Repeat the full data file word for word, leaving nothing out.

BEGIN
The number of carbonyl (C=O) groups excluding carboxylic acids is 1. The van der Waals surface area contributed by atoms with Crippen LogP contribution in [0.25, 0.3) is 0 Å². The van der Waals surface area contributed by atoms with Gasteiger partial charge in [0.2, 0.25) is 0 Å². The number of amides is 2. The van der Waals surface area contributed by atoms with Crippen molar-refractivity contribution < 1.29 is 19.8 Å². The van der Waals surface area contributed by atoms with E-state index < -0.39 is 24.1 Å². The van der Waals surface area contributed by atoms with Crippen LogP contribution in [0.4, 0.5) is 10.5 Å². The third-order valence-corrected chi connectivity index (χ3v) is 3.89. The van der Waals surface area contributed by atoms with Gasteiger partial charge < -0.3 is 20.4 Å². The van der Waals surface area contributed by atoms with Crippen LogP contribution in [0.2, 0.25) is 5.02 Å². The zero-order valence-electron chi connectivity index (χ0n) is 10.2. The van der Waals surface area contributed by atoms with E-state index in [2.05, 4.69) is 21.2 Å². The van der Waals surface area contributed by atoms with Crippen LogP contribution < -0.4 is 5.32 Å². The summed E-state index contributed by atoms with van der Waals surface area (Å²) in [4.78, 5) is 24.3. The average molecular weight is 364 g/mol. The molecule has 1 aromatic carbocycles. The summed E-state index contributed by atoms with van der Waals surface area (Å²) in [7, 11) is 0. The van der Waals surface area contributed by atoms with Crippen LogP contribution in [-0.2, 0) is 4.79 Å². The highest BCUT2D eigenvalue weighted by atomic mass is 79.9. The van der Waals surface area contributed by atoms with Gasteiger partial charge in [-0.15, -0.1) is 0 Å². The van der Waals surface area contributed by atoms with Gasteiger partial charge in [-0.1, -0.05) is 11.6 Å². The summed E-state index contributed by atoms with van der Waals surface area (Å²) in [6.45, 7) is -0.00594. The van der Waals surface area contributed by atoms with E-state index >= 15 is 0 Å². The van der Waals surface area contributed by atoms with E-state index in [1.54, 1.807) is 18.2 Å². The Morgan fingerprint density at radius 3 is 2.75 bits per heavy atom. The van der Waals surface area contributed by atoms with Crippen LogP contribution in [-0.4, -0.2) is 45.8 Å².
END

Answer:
The number of carbonyl (C=O) groups excluding carboxylic acids is 1. The van der Waals surface area contributed by atoms with Crippen LogP contribution in [0.25, 0.3) is 0 Å². The van der Waals surface area contributed by atoms with Gasteiger partial charge in [0.2, 0.25) is 0 Å². The number of amides is 2. The van der Waals surface area contributed by atoms with Crippen molar-refractivity contribution < 1.29 is 19.8 Å². The van der Waals surface area contributed by atoms with E-state index < -0.39 is 24.1 Å². The van der Waals surface area contributed by atoms with Crippen LogP contribution in [0.4, 0.5) is 10.5 Å². The third-order valence-corrected chi connectivity index (χ3v) is 3.89. The van der Waals surface area contributed by atoms with Gasteiger partial charge < -0.3 is 20.4 Å². The van der Waals surface area contributed by atoms with Crippen LogP contribution in [0.2, 0.25) is 5.02 Å². The zero-order valence-electron chi connectivity index (χ0n) is 10.2. The van der Waals surface area contributed by atoms with E-state index in [2.05, 4.69) is 21.2 Å². The van der Waals surface area contributed by atoms with Crippen LogP contribution < -0.4 is 5.32 Å². The summed E-state index contributed by atoms with van der Waals surface area (Å²) in [4.78, 5) is 24.3. The average molecular weight is 364 g/mol. The molecule has 1 aromatic carbocycles. The summed E-state index contributed by atoms with van der Waals surface area (Å²) in [7, 11) is 0. The van der Waals surface area contributed by atoms with Crippen LogP contribution in [-0.2, 0) is 4.79 Å². The highest BCUT2D eigenvalue weighted by atomic mass is 79.9. The van der Waals surface area contributed by atoms with Gasteiger partial charge in [-0.15, -0.1) is 0 Å². The van der Waals surface area contributed by atoms with Gasteiger partial charge in [-0.1, -0.05) is 11.6 Å². The summed E-state index contributed by atoms with van der Waals surface area (Å²) in [6.45, 7) is -0.00594. The van der Waals surface area contributed by atoms with E-state index >= 15 is 0 Å². The van der Waals surface area contributed by atoms with E-state index in [1.54, 1.807) is 18.2 Å². The Morgan fingerprint density at radius 3 is 2.75 bits per heavy atom. The van der Waals surface area contributed by atoms with Crippen LogP contribution in [-0.4, -0.2) is 45.8 Å².